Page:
Another lawsuit challenging the Biden administration’s student loan forgiveness plan is heading to the U.S. Supreme Court.
Justice Samuel Alito, who hears emergency applications in the Fifth Circuit, granted the Biden administration’s petition before judgment in a lawsuit brought by Myra Brown and Alexander Taylor, two individuals with federal student loan debt who challenged the debt-relief plan because they wouldn’t benefit from all the provisions and didn’t have the chance to comment on the proposal. The court then granted the petition to hear the case.
Individuals earning less $125,000 could see $10,000 forgiven under the Biden administration’s plan, while those who received a Pell Grant while in college would get an extra $10,000 in debt relief. Brown’s federal student loans aren’t eligible for relief, and while Taylor, who didn’t receive a Pell Grant, would $10,000 in relief.
“Respondents agree with the department that the court should grant certiorari before judgment,” Brown and Taylor’s Supreme Court brief states. “This case presents issues of ‘imperative public importance’ that warrant this court’s immediate review. The department seeks to immediately forgive the debts of tens of millions of individuals at a cost of nearly half a trillion dollars, and it seeks to do so without going through the proper rulemaking process. This court should decide whether these extraordinary actions are lawful.”
The Job Creators Network Foundation, which is run by Republican donor Bernie Marcus, is funding Brown and Taylor’s lawsuit, which was filed Oct. 10 and quickly made its way through the federal court system.
A U.S. district judge in Texas ruled in favor of Brown and Taylor on Nov. 10 and vacated the program. The Biden administration then appealed to the U.S. Court of Appeals for the Fifth Circuit, but a three-judge panel declined to overrule the district judge.
Alito deferred ruling on the administration’s request for a stay, so the nationwide injunction blocking the student loan forgiveness plan remains in place. Oral arguments will be scheduled for February 2023, likely on the same day as arguments in the other debt-relief lawsuit, Biden v. Nebraska. In that case, the attorneys general of six states sued to block student loan forgiveness, arguing the plan would harm state revenues as well as state agencies that hold federal student loans, such as the Missouri Higher Education Loan Authority.
At issue in both cases now before the court is whether the plaintiffs have standing to bring their claims and if Education Secretary Miguel Cardona has the authority to cancel debts under the Higher Education Relief Opportunities for Students, or HEROES, Act of 2003. The act was passed after the Sept. 11 attacks and authorizes the education secretary to forgive student loans during specific periods such as a war or national emergency. The White House has said that the COVID-19 pandemic qualifies as such a national emergency, while opponents of the plan disagree.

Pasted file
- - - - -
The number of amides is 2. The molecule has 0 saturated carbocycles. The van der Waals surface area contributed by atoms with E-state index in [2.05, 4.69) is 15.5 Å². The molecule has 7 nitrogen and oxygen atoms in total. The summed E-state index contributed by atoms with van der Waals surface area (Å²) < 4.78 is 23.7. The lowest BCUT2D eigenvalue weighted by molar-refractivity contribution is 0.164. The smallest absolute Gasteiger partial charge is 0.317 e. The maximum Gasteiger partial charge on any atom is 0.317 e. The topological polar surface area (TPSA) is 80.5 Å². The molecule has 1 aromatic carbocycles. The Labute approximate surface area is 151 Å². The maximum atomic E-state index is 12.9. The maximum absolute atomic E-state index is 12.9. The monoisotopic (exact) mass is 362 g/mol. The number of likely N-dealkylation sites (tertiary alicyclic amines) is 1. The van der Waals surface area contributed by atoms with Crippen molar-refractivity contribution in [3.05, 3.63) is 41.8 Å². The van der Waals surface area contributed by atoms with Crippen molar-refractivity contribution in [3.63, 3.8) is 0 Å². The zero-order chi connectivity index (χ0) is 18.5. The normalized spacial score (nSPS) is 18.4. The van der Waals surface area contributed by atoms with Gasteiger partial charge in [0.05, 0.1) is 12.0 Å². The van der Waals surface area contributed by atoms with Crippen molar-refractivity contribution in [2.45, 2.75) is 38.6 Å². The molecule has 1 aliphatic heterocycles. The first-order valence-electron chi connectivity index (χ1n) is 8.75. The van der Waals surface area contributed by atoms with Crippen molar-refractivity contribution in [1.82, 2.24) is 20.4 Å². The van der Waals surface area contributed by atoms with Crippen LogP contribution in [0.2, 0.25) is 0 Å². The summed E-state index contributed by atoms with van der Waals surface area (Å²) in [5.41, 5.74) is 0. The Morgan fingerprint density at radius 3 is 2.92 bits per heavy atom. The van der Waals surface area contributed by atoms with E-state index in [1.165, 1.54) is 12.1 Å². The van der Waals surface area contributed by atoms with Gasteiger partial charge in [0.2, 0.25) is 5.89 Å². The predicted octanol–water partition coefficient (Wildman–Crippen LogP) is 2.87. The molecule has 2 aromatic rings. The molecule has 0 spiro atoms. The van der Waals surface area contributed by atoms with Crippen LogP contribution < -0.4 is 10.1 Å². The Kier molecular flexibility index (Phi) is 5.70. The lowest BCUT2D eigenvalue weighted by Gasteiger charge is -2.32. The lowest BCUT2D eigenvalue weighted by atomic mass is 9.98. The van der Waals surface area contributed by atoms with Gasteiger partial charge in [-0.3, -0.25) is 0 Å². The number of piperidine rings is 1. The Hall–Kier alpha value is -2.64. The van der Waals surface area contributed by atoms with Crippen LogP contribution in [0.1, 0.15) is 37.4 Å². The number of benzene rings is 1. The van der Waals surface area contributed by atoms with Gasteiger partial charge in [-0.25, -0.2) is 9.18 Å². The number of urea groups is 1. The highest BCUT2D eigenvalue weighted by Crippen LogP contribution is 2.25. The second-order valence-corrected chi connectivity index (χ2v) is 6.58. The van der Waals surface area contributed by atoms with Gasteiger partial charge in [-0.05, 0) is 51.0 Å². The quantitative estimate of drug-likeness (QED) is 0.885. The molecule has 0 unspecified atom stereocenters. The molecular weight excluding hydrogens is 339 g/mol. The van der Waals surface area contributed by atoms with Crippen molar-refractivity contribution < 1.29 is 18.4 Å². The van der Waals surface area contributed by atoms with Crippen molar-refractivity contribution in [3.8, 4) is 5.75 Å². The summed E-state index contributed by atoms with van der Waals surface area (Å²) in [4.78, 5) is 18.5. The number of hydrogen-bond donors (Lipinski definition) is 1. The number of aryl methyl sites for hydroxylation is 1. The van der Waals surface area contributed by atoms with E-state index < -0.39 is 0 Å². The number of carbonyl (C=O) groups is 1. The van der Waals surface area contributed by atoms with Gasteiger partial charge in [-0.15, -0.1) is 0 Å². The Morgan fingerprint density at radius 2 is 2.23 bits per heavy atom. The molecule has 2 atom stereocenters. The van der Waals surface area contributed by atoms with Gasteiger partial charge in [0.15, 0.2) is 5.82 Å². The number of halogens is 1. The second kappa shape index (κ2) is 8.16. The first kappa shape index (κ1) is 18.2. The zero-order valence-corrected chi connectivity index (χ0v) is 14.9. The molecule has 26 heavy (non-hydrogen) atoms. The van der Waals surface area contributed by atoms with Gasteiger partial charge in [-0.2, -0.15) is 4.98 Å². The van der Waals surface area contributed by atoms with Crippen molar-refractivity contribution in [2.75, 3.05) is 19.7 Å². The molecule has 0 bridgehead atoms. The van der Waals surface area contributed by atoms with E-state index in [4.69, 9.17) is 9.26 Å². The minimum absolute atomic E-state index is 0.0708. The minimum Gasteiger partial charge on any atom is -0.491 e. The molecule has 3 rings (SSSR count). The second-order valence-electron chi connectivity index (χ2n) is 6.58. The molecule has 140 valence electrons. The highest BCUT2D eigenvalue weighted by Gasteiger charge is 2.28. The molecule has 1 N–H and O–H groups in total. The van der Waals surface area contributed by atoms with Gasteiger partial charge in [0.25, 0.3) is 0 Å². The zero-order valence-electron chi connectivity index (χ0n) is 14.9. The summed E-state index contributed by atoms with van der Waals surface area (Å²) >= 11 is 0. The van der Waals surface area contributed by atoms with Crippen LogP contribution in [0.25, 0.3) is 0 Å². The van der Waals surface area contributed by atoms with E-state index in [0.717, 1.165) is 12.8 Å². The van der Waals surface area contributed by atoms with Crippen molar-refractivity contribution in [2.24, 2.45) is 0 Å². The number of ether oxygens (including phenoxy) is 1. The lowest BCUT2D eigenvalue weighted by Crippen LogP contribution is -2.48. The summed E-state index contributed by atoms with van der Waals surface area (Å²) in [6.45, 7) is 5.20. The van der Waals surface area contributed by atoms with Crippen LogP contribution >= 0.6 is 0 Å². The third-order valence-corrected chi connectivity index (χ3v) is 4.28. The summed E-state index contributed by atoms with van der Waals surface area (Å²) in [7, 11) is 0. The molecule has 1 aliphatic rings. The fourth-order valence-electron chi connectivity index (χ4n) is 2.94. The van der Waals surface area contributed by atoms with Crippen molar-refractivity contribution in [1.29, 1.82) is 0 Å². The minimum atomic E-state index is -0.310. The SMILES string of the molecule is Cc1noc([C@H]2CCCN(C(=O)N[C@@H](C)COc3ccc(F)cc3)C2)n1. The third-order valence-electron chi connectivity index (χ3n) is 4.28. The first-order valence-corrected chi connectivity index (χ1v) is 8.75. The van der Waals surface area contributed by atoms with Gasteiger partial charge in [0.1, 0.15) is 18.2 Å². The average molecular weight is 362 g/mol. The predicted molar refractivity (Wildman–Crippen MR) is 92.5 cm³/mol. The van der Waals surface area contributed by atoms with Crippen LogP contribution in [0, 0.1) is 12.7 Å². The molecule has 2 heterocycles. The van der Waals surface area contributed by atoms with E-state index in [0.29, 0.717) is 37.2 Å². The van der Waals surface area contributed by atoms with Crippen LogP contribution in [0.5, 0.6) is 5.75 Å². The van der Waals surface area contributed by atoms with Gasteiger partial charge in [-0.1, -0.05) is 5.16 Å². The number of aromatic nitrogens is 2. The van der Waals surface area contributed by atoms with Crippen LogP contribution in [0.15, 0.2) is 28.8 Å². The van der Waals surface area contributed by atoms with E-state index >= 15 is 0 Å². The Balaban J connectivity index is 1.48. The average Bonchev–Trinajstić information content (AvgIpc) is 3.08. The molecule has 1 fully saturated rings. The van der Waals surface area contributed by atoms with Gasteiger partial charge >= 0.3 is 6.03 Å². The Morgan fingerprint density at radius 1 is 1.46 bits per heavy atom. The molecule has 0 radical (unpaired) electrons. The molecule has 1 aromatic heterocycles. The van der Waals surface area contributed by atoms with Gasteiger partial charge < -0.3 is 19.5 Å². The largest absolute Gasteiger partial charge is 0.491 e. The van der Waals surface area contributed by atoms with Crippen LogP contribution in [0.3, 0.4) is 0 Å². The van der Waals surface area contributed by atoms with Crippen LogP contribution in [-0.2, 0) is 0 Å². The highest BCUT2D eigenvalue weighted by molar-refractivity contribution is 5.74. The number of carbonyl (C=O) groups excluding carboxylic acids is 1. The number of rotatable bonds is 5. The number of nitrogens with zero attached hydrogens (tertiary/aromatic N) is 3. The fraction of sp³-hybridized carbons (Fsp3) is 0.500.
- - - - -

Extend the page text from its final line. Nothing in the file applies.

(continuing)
The Job Creators Network Foundation is “pleased that the Supreme Court has decided to hear our case,” foundation president Elaine Parker said in a statement. “The Biden Administration has no emergency authority under the HEROES Act to cancel hundreds of billions of dollars in student loan debts. Congress should instead address the root of the student loan problem: unaccountable colleges that rapidly raise tuition while sitting on $700 billion in endowments. If this illegal program isn’t stopped, it will give the executive branch a blank check, not only for this president, but every future president without any input from Congress or any public participation.”
Persis Yu, deputy executive director and managing counsel at the Student Borrower Protection Center, said putting the two lawsuits together could highlight “how absurd these lawsuits are.”
“It just lays bare how much the courts are being used to subvert the political process,” she said.
She said her center is working with other groups to file briefs and is focused on including the voices of borrowers who would be affected by student loan forgiveness.
“They’re being treated like political pawns,” she said of the borrowers.
The administration has faced at least six lawsuits so far since announcing in August that it planned to forgive up to $20,000 in federal student loans for eligible Americans. More than 26 million people applied for debt relief before the program was vacated.
Brown, who took out more than $17,000 in federal student loans to pay for graduate school, isn’t eligible for relief because her loans are commercially held. The administration decided to not include commercially held federal student loans in part to undermine potential legal arguments. Meanwhile, Taylor, who has more than $35,000 in outstanding student loans that he used to pay for his undergraduate degree, would qualify only for $10,000 in relief.
“Respondents believe it is irrational, arbitrary, and unfair to exclude Brown from the program just because her debt is commercially held and not in default, and to calculate the amount of debt forgiveness Taylor receives based on the financial circumstances of his parents,” their lawyers wrote in a court filing arguing against a stay.